Our next stop was the city market, something I love to visit in any city. Lo and behold he tells us we have a WHOLE 20 minutes. Considering that this it is the size of a city block meant you really only went down a couple of aisles as no one wanted to get lost in the labyrinth.

The "deadly" scorpion is the unofficial state symbol and is glorified on everything from clocks and ashtrays to key chains. The baseball team is called the Scorpions.

This species, Centruroides suffusus, can kill a child and inflict vicious pain on adults so ferocious is their sting. 
I read an article that described the scorpion catchers out early in the morning looking among the garbage for these critters using tweezers and a glass jar. This is a trade that is passed down from father to son. They are sold mainly to make all the souvenirs you see are the market.

Here are some live ones on display at the market.


A much prettier picture!



Durango is also known for its cheese, in particular queso chihuahua, also called 'queso menonita', a type of cheese made by the state's numerous Mennonite residents as well as the traditional ""Queso Ranchero"" usually made in the high Sierra's (mountains) of Durango which tourists as well as natives like to enjoy.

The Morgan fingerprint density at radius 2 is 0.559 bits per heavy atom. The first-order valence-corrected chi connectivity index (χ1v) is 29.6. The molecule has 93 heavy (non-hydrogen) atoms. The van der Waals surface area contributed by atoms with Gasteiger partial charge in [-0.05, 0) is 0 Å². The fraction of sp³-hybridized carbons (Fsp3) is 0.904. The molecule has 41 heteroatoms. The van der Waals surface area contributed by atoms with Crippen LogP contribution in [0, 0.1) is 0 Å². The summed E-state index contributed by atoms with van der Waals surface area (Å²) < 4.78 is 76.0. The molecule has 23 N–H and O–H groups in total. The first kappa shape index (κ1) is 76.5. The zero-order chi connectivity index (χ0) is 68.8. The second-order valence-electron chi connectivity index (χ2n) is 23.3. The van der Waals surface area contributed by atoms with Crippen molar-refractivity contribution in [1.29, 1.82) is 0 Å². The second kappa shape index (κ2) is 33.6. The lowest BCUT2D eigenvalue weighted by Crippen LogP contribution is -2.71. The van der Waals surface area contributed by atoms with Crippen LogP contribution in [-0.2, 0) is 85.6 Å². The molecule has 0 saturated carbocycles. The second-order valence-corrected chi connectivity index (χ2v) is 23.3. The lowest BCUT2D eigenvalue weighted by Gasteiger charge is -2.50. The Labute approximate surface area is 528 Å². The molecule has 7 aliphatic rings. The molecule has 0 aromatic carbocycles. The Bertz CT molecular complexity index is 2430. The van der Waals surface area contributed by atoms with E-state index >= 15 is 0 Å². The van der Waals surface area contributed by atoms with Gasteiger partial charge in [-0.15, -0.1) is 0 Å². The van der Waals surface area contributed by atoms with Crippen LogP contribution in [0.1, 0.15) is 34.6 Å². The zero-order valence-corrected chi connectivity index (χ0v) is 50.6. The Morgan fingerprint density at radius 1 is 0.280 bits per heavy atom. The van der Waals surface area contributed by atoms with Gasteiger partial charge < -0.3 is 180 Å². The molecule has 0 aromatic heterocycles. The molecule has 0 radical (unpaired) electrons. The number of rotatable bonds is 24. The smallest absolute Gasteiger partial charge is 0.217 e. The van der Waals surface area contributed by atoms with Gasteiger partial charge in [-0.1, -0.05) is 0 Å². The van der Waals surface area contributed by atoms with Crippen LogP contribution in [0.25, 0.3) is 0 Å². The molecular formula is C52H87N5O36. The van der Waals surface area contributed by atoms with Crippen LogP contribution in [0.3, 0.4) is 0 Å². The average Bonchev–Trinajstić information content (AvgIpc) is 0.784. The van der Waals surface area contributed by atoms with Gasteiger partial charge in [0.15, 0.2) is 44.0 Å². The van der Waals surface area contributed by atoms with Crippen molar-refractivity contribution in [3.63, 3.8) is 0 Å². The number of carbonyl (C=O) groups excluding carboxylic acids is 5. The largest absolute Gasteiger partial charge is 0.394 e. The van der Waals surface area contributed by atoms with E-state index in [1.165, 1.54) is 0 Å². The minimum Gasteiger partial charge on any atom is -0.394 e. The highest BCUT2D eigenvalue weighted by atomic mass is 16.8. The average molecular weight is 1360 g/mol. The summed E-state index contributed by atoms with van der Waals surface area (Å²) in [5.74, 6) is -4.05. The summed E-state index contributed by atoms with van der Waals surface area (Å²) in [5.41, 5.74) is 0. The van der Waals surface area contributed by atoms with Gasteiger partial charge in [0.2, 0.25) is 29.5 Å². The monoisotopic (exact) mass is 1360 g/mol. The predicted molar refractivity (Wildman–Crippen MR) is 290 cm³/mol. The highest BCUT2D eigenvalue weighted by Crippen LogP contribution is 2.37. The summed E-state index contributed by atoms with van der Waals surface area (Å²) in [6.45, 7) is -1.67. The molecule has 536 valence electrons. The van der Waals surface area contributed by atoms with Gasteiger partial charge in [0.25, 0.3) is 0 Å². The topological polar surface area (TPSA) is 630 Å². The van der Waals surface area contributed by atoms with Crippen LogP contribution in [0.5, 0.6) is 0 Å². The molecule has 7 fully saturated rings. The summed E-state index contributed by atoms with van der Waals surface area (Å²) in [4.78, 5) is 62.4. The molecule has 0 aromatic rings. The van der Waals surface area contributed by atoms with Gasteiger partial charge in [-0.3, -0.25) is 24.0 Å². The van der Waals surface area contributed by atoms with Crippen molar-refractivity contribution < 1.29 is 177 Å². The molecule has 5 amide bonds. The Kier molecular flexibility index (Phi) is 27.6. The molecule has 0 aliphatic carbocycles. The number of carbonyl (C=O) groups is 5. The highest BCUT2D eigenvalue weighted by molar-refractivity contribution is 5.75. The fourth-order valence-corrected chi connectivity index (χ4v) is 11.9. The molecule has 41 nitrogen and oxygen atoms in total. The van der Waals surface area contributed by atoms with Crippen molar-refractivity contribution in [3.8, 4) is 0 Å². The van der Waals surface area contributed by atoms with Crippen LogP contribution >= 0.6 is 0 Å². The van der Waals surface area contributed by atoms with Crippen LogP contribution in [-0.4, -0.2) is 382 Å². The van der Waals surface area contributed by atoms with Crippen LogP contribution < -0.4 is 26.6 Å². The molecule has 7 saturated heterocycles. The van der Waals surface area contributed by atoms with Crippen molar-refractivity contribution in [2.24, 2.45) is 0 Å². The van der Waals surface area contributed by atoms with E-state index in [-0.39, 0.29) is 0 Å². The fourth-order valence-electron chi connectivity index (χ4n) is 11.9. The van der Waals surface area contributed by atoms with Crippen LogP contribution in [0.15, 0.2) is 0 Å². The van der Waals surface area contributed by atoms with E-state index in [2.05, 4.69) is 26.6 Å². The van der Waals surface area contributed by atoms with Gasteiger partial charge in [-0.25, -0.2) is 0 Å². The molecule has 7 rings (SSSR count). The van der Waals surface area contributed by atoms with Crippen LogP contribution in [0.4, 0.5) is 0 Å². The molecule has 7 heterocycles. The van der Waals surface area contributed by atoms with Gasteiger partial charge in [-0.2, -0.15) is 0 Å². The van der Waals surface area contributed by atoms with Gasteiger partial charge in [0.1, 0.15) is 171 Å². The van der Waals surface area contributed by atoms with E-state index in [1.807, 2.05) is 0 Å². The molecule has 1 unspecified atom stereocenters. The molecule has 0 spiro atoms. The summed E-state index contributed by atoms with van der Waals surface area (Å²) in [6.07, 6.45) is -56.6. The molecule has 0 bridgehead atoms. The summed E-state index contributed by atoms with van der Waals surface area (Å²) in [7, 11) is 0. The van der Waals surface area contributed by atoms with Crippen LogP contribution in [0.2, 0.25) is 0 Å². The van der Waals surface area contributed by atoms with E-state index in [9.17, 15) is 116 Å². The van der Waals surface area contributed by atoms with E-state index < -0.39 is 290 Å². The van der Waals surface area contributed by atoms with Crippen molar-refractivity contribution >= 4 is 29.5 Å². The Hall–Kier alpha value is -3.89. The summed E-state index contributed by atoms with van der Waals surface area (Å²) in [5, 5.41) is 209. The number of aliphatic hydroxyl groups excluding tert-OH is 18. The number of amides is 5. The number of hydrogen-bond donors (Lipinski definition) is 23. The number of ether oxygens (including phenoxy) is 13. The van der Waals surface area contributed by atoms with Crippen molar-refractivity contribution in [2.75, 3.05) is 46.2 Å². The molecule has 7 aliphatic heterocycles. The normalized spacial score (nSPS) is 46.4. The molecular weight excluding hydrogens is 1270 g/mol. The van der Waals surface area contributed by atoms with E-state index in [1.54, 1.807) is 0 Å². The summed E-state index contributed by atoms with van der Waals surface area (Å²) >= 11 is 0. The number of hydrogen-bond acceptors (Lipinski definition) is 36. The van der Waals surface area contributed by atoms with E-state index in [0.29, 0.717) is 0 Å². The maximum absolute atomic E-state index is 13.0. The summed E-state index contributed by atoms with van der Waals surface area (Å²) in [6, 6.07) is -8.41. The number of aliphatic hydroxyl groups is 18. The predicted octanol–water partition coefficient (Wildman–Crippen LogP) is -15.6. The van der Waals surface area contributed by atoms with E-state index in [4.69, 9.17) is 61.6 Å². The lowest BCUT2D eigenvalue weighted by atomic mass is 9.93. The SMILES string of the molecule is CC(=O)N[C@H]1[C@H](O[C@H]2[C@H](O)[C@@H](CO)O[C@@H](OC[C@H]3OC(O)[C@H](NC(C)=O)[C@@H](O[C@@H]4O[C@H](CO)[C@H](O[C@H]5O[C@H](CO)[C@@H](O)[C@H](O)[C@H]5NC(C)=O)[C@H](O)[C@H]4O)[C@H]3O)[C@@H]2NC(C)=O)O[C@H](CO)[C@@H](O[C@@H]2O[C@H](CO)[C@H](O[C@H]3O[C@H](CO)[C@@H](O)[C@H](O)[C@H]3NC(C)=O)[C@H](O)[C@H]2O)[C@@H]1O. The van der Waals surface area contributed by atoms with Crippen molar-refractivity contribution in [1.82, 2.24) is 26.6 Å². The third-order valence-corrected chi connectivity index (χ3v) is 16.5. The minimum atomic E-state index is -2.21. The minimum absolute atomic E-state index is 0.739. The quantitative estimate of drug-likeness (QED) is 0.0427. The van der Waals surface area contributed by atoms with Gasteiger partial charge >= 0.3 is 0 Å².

Then we were hustled off to the cable car for a view of the city. By the way we made sure that we were at the front of the car despite the dirty looks of the pushy members of our group LOL. 




I left John to take pictures of the city while I headed to the church.







I headed to the church, El Mirador los Remedios.





We were on the bus back to Mazatlan by 5 PM. The drive back was long as it rained and we even had hail so the driver was very careful and we didn't get back until 8:45.

7 comments:

  1. Wow, what a trip and post. There are many interesting photos. I am always interested in Mexico.

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  2. Too bad the trip was so short. Hope you'll be able to return and spend some time. They should have pensiones there, right?

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  3. You saw a lot in one day! Durango looks huge, and I think I'd need a tour just to see as much as you did. Those scorpions look SCARY. And I had a laugh at the huge pile of lettuce on your chimichanga.

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  4. beautiful travelogue ... loved the pictures..

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  5. I really enjoy guided tours for the overview they provide, but I'm often disappointed that they don't allow me long enough to really snoop and look around.

    Love you photos- especially the murals and architecture.

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  6. Such a great group of photos, a great mix of the old and the new...love it. Could do without ever seeing scorpions, though!